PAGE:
— Clarke's Commentary.


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Joseph Benson comments:


[He prefaces his comments on Chapter 6 with these remarks:]


"In the foregoing chapter our Lord particularly described the nature of inward holiness. In this he describes that purity of intention, without which none of our outward actions are holy. This chapter contains four parts:

  1. The right intention and manner in giving alms, 1-4.
  2. The right intention, manner, form, and prerequisites of prayer, 5-15.
  3. The right intention and manner of fasting, 16-18.
  4. The necessity of a pure intention in all things, unmixed either with the desire of riches, or worldly care and fear of want, 19-34."

— Benson's Commentary.


"Verse 10. Thy kingdom come — This cannot with propriety be understood of that general kingdom, by which God ruleth over all the world, that being always come, and not capable of any amplification. But the kingdom of God under the Messiah, to be set up, enlarged, and perfected by the preaching of the gospel, and the exercise of Christ’s kingly power, is evidently here intended; even that kingdom which the Jews thought would immediately appear, Luke 19:11; which the pious among them expected and waited for, Luke 2:38; Mark 15:43; which both the Baptist and our Lord announced as at hand, chap. 3:2; Mark 1:15; and which Christ, in this chapter, verse 33, directs his followers to seek, in preference to all other things; and here to pray for. This kingdom of God is twofold, namely, his kingdom of grace and his kingdom of glory; the coming of both which we may be well understood to mean, when we put up this petition; desiring, 1st, that we and all men may receive the kingdom of divine grace into our hearts, and that God may reign in and over us in such a manner, that we may be his willing and loyal subjects; 2d, that, in order thereto, it would please him to give success to his gospel in all parts of the earth; that he would enlarge the borders of his Church, and bring all nations within the pale of it; and, where it is already established, that he would proceed by his grace more and more to destroy the power of sin, and the dominion of Satan; and to implant his fear and love in the hearts of all his professing people; that thus, 3d, his eternal and glorious kingdom may also be enlarged, the number of his saints be accomplished, and the blessed time come when we shall all be translated into his heavenly kingdom, when, all other powers and dominions being done away, God alone shall be exalted, and rule for ever and ever.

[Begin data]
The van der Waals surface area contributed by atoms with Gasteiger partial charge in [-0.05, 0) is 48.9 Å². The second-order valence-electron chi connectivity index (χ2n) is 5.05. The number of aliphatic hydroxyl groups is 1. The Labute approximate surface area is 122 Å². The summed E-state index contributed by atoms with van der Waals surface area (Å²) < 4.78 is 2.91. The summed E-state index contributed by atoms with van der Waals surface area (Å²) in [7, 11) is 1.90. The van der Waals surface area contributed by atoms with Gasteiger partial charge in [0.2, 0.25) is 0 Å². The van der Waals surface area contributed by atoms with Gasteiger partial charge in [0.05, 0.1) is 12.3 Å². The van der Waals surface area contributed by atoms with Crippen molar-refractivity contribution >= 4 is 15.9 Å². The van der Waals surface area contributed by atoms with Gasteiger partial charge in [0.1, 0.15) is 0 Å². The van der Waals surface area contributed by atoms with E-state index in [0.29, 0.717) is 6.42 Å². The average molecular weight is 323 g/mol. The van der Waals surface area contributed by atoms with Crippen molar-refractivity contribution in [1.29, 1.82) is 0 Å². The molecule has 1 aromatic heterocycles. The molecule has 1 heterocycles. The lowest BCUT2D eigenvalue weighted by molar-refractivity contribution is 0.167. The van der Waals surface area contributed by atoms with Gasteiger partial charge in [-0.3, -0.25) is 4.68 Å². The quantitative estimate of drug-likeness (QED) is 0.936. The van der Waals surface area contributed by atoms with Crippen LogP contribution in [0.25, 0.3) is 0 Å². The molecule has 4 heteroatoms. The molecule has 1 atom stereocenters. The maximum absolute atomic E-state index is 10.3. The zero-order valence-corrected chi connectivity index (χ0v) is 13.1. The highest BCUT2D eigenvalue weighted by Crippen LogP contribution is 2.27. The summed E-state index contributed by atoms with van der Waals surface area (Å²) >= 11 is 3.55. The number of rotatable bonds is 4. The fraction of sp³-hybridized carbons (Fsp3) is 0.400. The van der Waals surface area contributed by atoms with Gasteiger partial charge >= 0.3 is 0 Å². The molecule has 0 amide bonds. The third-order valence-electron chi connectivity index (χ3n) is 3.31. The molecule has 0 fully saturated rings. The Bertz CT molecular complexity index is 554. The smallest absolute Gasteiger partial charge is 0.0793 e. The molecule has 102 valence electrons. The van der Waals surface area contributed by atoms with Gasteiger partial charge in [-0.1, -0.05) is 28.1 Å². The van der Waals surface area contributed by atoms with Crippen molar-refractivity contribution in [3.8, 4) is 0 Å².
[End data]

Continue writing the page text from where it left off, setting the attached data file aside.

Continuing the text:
"Thy will be done in earth, as it is heaven — It is justly observed by Dr. Whitby, that we do not pray in this petition that God may do his own will, nor that the will of his providence may be done upon and respecting us, but that, in consequence of the coming of his kingdom of grace, in the sense above explained, we, and all men, with as much readiness, alacrity, and perfection, as the imperfection of human nature will admit of, may yield obedience to his wise, holy, and good will, however made known to us, whether by revelation, natural conscience, or the dispensations of providence; and may imitate the blessed angels in a sincere, ready, constant, persevering compliance with it: and that, in order to this end, he would vouchsafe us those aids of his Spirit whereby our understanding may be enlightened, rightly to discern what is his good and acceptable will, and our wills and affections powerfully inclined, and all our executive faculties so strengthened, that we may sincerely, readily, and cheerfully perform such obedience."

— Benson's Commentary.